The day was perfectly beautiful, blue sky, little wind, not blistering hot like it usually is here, and the ocean was, as the ocean always is for me, home. Let me get the travelogue part of this over. Krabi is another of those places I don’t want to tell anyone about. It is isolated about 25 miles off the coast of Phuket with long sandy beaches, and clear lagoons. There are some very exclusive places to stay, including one that was 30,000 baht per night ($1000.00). I think when-if I come back here I will book a place in Krabi for a week or two. It’s a whole different scene than Karon to Patong. There are tons of islands you can ride Chinese looking boat tuktuks back and forth to visit. I didn’t go into Krabi Town, because I decided to take the four island boat tour with my new friend, so I have somewhere to explore another time. We went to Krabi Beach, Chicken Island-which does look like a big chicken, and several other spots. The swimming was great, better than Karon Beach, because the sand was softer and there were big shallow lagoons to swim in with no shore break. We talked and swam and had a lovely luncheon buffet at a sweet little resort I might come back to someday. It was one of those perfect trips on a perfect day.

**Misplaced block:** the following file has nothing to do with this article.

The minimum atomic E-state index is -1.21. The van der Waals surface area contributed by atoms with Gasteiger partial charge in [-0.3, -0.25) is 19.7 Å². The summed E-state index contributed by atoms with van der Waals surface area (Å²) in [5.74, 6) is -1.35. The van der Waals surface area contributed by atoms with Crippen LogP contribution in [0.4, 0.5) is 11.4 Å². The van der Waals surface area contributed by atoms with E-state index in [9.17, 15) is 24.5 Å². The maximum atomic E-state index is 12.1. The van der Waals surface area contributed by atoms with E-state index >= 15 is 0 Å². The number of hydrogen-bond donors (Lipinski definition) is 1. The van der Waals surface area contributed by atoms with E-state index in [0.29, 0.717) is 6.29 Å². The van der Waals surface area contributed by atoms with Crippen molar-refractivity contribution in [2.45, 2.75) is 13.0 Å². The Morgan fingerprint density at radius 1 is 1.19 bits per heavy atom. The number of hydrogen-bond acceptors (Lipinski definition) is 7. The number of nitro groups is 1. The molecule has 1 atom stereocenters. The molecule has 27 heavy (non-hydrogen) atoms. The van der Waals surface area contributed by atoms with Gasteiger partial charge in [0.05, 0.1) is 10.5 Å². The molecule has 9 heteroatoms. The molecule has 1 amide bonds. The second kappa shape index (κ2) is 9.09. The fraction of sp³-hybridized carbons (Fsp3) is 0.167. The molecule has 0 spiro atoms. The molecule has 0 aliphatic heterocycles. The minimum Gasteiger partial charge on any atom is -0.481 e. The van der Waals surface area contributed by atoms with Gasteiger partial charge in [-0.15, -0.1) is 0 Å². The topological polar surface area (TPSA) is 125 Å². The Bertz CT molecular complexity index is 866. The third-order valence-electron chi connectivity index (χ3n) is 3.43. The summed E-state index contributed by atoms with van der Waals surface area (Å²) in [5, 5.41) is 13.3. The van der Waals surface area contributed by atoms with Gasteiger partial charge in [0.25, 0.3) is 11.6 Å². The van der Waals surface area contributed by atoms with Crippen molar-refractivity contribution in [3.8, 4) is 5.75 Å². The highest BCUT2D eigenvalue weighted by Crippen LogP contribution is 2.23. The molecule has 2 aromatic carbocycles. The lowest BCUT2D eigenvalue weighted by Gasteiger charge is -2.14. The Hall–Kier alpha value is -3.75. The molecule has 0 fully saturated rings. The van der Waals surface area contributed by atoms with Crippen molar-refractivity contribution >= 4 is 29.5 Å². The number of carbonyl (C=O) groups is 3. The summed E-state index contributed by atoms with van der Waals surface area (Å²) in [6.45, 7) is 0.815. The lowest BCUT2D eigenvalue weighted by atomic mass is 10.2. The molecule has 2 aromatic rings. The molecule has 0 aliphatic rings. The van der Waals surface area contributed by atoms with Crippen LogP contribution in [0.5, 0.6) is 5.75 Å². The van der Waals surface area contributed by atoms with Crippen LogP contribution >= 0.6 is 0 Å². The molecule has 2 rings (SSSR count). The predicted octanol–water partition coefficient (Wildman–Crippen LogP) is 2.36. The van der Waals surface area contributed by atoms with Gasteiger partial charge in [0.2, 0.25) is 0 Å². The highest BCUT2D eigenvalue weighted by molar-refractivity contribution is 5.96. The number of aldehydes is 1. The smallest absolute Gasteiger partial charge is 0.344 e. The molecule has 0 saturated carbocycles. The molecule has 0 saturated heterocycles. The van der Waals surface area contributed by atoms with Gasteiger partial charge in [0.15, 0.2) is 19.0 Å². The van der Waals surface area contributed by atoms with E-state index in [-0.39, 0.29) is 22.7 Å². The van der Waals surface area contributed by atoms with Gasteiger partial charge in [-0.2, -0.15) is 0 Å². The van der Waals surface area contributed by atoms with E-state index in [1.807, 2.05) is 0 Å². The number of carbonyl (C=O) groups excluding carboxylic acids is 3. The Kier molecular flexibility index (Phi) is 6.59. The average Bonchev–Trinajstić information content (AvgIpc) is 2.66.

We had switched from the ferry to Krabi to a speedboat, and now were with a smaller crowd of French, English, Thai, Australian and other tourists. I had never really thought about the differences between a boat trip on Maui which I’ve taken plenty of, and out in the world. Americans may take a bit to warm up, but they are friendly, curious people as a whole, and if you are on a boat full of Americans, it will probably be noisy and interactive within a short time. That could be because of the common language, but I think it’s more than that. When you are on a tour with tourists out in the world, generally, the Germans have no interest in the French, the French have no interest in, well, and anyone not French, and the Russians are not friendly to anyone, even other Russians. These are, of course, vast generalizations and I can only write my trip and my experience. Iit is possible you may have a different trip and a different experience, but I can’t write about that. So on this small speedboat where people were not really interacting with each other,  a companion made it much nicer even though I did a bit of wing-clipping and over-reacted to what felt a bit like having an instant Jewish mother. “Don’t forget your towel, dear”, and “here’s a toothpick, because you’ll have rice stuck in your teeth” being a couple of examples.  The kind of mothering that brings out the worst bad little “fuck off” teenager in me.